A hospital represents an important community service. But hospitals can also represent a tremendous drain on community resources. From snarled traffic and ambulance noise pollution to the energy consumption. In fact, in the U.S. hospitals are third only to food service and food sales facilities in how much energy per square foot they use. Making the shift from traditional construction practices to more green processes can have a significant impact on the community, and in turn on the patients, the facility serves.
What Green Means
There is no official definition of the term “green” or “green construction.” The idea behind green construction is that there are tools and processes that can make the construction and operation of a hospital more sustainable and friendlier to the local environment. The green terminology can apply to both how the hospital is constructed and how it operates once it is open.
One of the most common ways to demonstrate adherence to green construction standards is through LEED certification. More than 300 hospitals and healthcare facilities in the U.S. have earned or are working towards LEED certification, according to the U.S. Green Building Council (USGBC). LEED certification is deserving of a post of its own, but the short definition is that LEED is an acronym for Leadership in Energy and Environmental Design. The LEED certification process was developed by the USGBC. To earn certification, facilities must take certain steps towards green practices during the building and use of the facility. Different LEED standards exist for different types of buildings. Hospital construction and healthcare facilities fall under the LEED Healthcare standards.
How Green Hospital Construction Options Improve Facility Outcomes
While environmental concerns and future sustainability for the planet are legitimate concerns on their own, a healthcare facility will rarely make the decision to pursue green construction without tangible proof that it will improve outcomes for patients and staff.
Improved Community Presence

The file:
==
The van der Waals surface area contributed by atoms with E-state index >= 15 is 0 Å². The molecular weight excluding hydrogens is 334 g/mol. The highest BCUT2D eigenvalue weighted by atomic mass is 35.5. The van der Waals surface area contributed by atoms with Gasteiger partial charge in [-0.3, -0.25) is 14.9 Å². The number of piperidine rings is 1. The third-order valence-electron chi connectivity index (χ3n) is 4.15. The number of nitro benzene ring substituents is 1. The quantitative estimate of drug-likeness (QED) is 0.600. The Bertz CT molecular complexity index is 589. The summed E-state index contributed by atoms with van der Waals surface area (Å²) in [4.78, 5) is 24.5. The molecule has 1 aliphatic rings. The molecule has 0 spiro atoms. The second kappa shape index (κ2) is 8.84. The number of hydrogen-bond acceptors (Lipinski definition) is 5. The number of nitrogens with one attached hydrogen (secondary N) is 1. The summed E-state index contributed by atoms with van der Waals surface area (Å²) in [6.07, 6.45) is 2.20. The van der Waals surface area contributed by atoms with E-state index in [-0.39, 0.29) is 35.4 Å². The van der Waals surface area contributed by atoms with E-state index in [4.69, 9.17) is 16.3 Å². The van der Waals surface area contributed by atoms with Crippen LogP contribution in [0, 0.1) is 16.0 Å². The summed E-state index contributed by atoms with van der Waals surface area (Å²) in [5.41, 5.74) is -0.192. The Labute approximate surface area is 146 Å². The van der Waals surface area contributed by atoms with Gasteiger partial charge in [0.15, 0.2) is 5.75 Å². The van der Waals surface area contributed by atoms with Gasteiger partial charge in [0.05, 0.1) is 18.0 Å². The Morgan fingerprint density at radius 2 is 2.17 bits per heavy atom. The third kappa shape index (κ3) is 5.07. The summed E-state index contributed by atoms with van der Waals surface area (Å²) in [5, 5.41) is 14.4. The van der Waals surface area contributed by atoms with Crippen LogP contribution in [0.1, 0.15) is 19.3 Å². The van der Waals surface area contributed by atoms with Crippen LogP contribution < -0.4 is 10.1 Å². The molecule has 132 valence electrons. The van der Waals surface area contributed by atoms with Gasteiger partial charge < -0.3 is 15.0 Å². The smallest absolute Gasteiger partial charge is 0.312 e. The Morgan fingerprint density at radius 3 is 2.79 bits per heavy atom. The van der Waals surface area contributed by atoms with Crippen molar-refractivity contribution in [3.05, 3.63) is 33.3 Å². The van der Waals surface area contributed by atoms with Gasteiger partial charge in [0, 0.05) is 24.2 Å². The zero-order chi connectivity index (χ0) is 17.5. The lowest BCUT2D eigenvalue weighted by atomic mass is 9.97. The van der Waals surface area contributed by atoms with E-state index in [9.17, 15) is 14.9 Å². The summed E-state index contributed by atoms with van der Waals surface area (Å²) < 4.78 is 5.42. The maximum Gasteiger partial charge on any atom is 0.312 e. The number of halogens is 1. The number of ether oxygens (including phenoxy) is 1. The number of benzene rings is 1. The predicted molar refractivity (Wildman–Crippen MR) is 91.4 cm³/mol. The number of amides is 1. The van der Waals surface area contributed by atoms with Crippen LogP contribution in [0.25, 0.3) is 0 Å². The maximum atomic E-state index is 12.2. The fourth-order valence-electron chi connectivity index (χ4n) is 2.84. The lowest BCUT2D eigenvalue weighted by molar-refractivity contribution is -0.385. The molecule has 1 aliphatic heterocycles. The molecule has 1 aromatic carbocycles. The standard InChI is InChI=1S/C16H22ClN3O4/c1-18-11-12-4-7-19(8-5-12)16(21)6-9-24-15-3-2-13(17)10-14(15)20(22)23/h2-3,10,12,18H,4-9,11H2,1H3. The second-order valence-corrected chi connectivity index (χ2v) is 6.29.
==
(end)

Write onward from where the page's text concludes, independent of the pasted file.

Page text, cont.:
The community contributions that a healthcare facility can make when it takes into consideration the sustainability of the facility can be quite broad. For instance, one way to improve the green credentials of a facility is through initial site selection. Is the facility in a place that is easy to access by public transit and that makes sense for local traffic patterns? Public transit access can make a huge difference for both staff and patients traveling to the hospital, and can be measurably better for the community and the environment due to air pollution, parking, and other factors.
Better Staff Engagement
Staff engagement at healthcare facilities is essential to the patient experience. An engaged staff is likely to be more committed to providing excellent care and can help to lower turnover rates. One recent study compared the LEED certified Dell Children's Medical Center of Central Texas in Austin with two non-LEED facilities from the same healthcare company. The results showed that staff at the green hospital were less likely to leave and more likely to be engaged in their work. The results of this comparison show the impact of the fact that the idea of green building goes beyond power saving measures and towards creating a healthcare environment that is more comfortable and welcoming for everyone.
Patient outcomes are the most important measure of a healthcare facility’s success. While more research is certainly needed into how green construction influences patient outcomes, studies do suggest a positive correlation. For example, a number of studies have found that patients who stay in sunlit rooms have, on average, shorter stays. Natural lighting is a part of a green facility design because it saves on energy. These results are just one example of how environmental healthcare facility design does more than lower energy bills -- it helps patients.
Green Construction Tools & Resources
If you are new to the concept of green design or are ready to start working towards more sustainable hospital construction and green design, you are not alone. Check out some of the resources below for more information: